Fiction Spotlight: Fire and Blood by G. R. R. Martin

Fiction Spotlight: Fire and Blood

The Starks promised us that Winter is Coming. Since last year, it came and went. Game of Thrones has wrapped up and the world has moved on to other shows and fandoms. In the meanwhile, some fans may wonder what is G. R. R. Martin working on now? What else can one digest to consume the ravenous hunger for more of Westeros?

Look no further than Fire and Blood.

Be warned, slight SPOILERS may be below.

Fire and Blood is Martin's latest work set in the world of his popular fiction. Rather than being a sequel, however, this is instead a history book set several centuries before the start of the series.

Fire & Blood

Fire & Blood

Fire & Blood

Fire & Blood

The book is written in the style of an in-universe reference book. The book's author, Archmaester Gyldayn, was the resident scholar and maester of Summerhall, a summer palace maintained by the Targaryen kings of Westeros. Fans of the series might remember Summerhall as the place where Prince Rhaegar was born, and where his grandfather Aegon the Unlikely and Sir Dunk of the Kingsguard died while trying to hatch a clutch of dragon eggs. The book is a history of the Targaryen family, covering the life of Aegon the Conqueror and his sisters, and the various kings, queens, and wars that followed. Fire and Blood covers a span of about one hundred and fifty years and ends at roughly the halfway point of the dynasty, with the reign of Aegon III.

Some of the material provided in the book has already existed in one form or another. The Sons of the Dragon partition tells of the hopeful but terrible reigns under Aegon's sons Aenys and Maegor. The Rogue Prince covers the adventures of Daemon Targaryen, younger brother of Viserys I and onetime King of the Stepstones, renown for his combat ability and bravery. The Princess and the Queen, a contribution by Martin in the anthology Dangerous Womenopens a new window , relates the Targaryen civil war known famously as the Dance of Dragons. Martin, through Gyldayn, fills in the rest of  the book with a comprehensive history of the family and the major players involved in Westeros at the time.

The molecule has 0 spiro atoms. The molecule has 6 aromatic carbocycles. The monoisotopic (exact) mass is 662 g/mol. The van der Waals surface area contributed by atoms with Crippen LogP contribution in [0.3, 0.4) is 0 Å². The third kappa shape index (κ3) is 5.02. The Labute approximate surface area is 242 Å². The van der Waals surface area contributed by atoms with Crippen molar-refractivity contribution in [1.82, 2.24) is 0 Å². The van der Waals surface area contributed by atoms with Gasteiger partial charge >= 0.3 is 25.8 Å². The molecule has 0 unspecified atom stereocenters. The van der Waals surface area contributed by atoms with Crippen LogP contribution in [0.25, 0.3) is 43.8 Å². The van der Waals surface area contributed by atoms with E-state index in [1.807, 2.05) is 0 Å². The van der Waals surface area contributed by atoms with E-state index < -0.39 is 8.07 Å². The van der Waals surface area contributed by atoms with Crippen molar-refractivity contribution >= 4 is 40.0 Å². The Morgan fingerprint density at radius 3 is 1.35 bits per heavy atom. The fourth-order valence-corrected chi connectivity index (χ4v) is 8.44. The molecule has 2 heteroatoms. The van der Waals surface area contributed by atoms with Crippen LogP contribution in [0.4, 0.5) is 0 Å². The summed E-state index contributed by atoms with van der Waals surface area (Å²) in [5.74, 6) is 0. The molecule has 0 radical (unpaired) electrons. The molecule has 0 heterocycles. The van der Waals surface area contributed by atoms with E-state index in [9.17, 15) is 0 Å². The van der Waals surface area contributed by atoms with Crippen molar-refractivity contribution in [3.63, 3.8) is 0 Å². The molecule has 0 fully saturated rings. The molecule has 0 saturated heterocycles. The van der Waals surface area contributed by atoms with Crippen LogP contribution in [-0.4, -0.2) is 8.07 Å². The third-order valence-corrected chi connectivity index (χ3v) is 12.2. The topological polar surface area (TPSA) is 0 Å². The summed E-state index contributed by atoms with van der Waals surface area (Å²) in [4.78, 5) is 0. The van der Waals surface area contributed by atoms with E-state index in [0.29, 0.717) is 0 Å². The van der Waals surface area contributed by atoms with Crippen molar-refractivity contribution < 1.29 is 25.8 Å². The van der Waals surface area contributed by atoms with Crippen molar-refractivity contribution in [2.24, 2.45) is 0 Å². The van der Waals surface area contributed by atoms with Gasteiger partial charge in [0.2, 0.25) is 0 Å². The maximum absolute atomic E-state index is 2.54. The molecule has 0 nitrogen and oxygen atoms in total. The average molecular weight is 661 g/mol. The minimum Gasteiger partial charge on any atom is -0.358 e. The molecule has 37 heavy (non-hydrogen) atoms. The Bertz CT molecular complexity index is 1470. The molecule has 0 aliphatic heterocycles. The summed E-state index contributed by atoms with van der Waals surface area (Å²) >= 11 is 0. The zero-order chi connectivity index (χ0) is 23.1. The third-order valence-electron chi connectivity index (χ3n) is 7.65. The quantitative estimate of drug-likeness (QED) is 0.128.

If you are accustomed to reading history books, Fire and Blood is an absolute treat. Gyldayn lives and breathes as readily as Martin does, bestowing vivid life to text that seems ponderous and woe-begotten. Rather than being bored, fans can easily find themselves engrossed in the histories. Throughout, readers may even learn some interesting, though not necessarily game-changing, trivia that impacts Game of Thrones and A Song of Ice and Fire. By the end of the volume, one just wants more to devour with insatiable greed, and that is indicative of Martin's charismatic writing.

On the other hand, Fire and Blood is also a distraction from the main attraction fans really want: the next entry in A Song of Ice and Fire. Even if Martin already wrote half of it in other books, and even if he only spent a year or two editing and embellishing his work, that is time that could have been spent on what fans want most. As much as some readers, myself included, might like the historical style of Fire and Blood and tolerate the obviously biased view of the fictional writer, some readers will find the change of scenery glacially slow and the cast of characters a little two-dimensional compared to what is displayed in his other novels.

If you're a fan of Game of Thrones and A Song of Ice and Fire, and especially a fan of history, you owe it to yourself to read Fire and Blood. I encourage all fans to read this fine history, but its size, topic, and overall irrelevancy to Martin's other work may discourage some people.

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Happy reading!

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